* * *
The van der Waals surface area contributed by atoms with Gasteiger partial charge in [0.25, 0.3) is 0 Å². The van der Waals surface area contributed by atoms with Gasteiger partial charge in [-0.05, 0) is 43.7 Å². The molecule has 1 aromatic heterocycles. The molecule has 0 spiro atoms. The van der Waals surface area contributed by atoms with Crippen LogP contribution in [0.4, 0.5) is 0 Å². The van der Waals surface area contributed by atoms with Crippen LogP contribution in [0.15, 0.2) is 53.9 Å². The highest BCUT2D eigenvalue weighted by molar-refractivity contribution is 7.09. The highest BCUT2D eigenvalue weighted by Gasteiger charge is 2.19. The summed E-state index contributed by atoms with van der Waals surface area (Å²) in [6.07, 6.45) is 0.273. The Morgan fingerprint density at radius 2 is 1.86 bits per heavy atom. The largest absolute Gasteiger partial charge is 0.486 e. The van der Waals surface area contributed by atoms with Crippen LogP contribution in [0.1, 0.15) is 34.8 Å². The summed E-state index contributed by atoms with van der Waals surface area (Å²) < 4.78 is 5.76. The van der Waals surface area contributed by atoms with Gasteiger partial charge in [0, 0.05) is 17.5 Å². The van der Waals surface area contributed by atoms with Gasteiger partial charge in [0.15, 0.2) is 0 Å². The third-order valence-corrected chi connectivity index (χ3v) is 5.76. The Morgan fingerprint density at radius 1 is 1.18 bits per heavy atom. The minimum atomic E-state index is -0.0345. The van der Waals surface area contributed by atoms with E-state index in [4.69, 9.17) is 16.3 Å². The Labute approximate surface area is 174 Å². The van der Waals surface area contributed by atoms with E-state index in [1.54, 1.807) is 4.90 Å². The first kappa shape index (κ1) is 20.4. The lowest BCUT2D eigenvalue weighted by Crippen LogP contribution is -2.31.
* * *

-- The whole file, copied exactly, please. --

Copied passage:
The van der Waals surface area contributed by atoms with Gasteiger partial charge in [0.25, 0.3) is 0 Å². The van der Waals surface area contributed by atoms with Gasteiger partial charge in [-0.05, 0) is 43.7 Å². The molecule has 1 aromatic heterocycles. The molecule has 0 spiro atoms. The van der Waals surface area contributed by atoms with Crippen LogP contribution in [0.4, 0.5) is 0 Å². The van der Waals surface area contributed by atoms with Crippen LogP contribution in [0.15, 0.2) is 53.9 Å². The highest BCUT2D eigenvalue weighted by molar-refractivity contribution is 7.09. The highest BCUT2D eigenvalue weighted by Gasteiger charge is 2.19. The summed E-state index contributed by atoms with van der Waals surface area (Å²) in [6.07, 6.45) is 0.273. The Morgan fingerprint density at radius 2 is 1.86 bits per heavy atom. The largest absolute Gasteiger partial charge is 0.486 e. The van der Waals surface area contributed by atoms with Crippen LogP contribution in [0.1, 0.15) is 34.8 Å². The summed E-state index contributed by atoms with van der Waals surface area (Å²) < 4.78 is 5.76. The van der Waals surface area contributed by atoms with Gasteiger partial charge in [0, 0.05) is 17.5 Å². The van der Waals surface area contributed by atoms with Gasteiger partial charge in [0.15, 0.2) is 0 Å². The third-order valence-corrected chi connectivity index (χ3v) is 5.76. The Morgan fingerprint density at radius 1 is 1.18 bits per heavy atom. The minimum atomic E-state index is -0.0345. The van der Waals surface area contributed by atoms with E-state index in [4.69, 9.17) is 16.3 Å². The Labute approximate surface area is 174 Å². The van der Waals surface area contributed by atoms with E-state index in [1.54, 1.807) is 4.90 Å². The first kappa shape index (κ1) is 20.4. The lowest BCUT2D eigenvalue weighted by Crippen LogP contribution is -2.31.